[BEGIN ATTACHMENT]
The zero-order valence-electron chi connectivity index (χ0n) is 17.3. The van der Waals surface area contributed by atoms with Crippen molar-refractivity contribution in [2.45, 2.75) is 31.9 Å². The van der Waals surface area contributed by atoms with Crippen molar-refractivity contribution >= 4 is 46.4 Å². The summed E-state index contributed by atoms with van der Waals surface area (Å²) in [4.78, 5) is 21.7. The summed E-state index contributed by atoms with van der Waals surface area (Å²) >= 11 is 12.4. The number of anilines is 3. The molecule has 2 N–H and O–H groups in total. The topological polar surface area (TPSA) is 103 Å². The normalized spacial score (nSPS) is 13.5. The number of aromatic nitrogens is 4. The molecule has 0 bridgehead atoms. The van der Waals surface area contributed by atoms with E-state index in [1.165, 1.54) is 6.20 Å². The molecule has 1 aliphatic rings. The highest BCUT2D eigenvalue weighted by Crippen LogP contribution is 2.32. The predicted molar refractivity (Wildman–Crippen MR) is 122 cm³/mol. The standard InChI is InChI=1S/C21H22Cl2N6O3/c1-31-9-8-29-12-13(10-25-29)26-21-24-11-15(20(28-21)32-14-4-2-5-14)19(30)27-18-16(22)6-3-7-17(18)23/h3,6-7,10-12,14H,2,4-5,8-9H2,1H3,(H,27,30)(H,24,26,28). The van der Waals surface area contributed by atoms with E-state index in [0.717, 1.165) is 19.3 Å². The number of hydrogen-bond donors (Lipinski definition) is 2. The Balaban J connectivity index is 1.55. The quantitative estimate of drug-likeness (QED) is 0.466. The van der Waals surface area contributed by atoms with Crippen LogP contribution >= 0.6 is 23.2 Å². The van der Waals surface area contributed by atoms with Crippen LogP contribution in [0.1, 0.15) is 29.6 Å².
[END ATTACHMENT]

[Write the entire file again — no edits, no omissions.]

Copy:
The zero-order valence-electron chi connectivity index (χ0n) is 17.3. The van der Waals surface area contributed by atoms with Crippen molar-refractivity contribution in [2.45, 2.75) is 31.9 Å². The van der Waals surface area contributed by atoms with Crippen molar-refractivity contribution >= 4 is 46.4 Å². The summed E-state index contributed by atoms with van der Waals surface area (Å²) in [4.78, 5) is 21.7. The summed E-state index contributed by atoms with van der Waals surface area (Å²) >= 11 is 12.4. The number of anilines is 3. The molecule has 2 N–H and O–H groups in total. The topological polar surface area (TPSA) is 103 Å². The normalized spacial score (nSPS) is 13.5. The number of aromatic nitrogens is 4. The molecule has 0 bridgehead atoms. The van der Waals surface area contributed by atoms with E-state index in [1.165, 1.54) is 6.20 Å². The molecule has 1 aliphatic rings. The highest BCUT2D eigenvalue weighted by Crippen LogP contribution is 2.32. The predicted molar refractivity (Wildman–Crippen MR) is 122 cm³/mol. The standard InChI is InChI=1S/C21H22Cl2N6O3/c1-31-9-8-29-12-13(10-25-29)26-21-24-11-15(20(28-21)32-14-4-2-5-14)19(30)27-18-16(22)6-3-7-17(18)23/h3,6-7,10-12,14H,2,4-5,8-9H2,1H3,(H,27,30)(H,24,26,28). The van der Waals surface area contributed by atoms with E-state index in [0.717, 1.165) is 19.3 Å². The number of hydrogen-bond donors (Lipinski definition) is 2. The Balaban J connectivity index is 1.55. The quantitative estimate of drug-likeness (QED) is 0.466. The van der Waals surface area contributed by atoms with Crippen LogP contribution >= 0.6 is 23.2 Å². The van der Waals surface area contributed by atoms with Crippen LogP contribution in [0.1, 0.15) is 29.6 Å².